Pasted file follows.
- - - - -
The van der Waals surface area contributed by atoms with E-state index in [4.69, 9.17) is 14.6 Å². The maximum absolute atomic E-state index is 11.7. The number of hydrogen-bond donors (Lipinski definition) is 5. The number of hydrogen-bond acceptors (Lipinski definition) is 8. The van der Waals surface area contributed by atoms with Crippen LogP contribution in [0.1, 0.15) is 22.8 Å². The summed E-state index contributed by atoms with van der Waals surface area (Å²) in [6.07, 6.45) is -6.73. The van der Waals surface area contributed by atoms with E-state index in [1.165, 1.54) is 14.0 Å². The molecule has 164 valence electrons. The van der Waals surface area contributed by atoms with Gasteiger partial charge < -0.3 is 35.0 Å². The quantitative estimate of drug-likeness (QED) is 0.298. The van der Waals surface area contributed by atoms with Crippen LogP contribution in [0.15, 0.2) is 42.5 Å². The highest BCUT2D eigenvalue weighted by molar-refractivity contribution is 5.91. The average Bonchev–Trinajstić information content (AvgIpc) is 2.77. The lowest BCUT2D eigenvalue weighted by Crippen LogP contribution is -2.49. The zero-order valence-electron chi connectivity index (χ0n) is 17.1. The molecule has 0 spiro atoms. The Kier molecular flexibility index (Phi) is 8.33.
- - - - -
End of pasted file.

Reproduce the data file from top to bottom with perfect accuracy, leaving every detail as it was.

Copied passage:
The van der Waals surface area contributed by atoms with E-state index in [4.69, 9.17) is 14.6 Å². The maximum absolute atomic E-state index is 11.7. The number of hydrogen-bond donors (Lipinski definition) is 5. The number of hydrogen-bond acceptors (Lipinski definition) is 8. The van der Waals surface area contributed by atoms with Crippen LogP contribution in [0.1, 0.15) is 22.8 Å². The summed E-state index contributed by atoms with van der Waals surface area (Å²) in [6.07, 6.45) is -6.73. The van der Waals surface area contributed by atoms with E-state index in [1.165, 1.54) is 14.0 Å². The molecule has 164 valence electrons. The van der Waals surface area contributed by atoms with Gasteiger partial charge < -0.3 is 35.0 Å². The quantitative estimate of drug-likeness (QED) is 0.298. The van der Waals surface area contributed by atoms with Crippen LogP contribution in [0.15, 0.2) is 42.5 Å². The highest BCUT2D eigenvalue weighted by molar-refractivity contribution is 5.91. The average Bonchev–Trinajstić information content (AvgIpc) is 2.77. The lowest BCUT2D eigenvalue weighted by Crippen LogP contribution is -2.49. The zero-order valence-electron chi connectivity index (χ0n) is 17.1. The molecule has 0 spiro atoms. The Kier molecular flexibility index (Phi) is 8.33.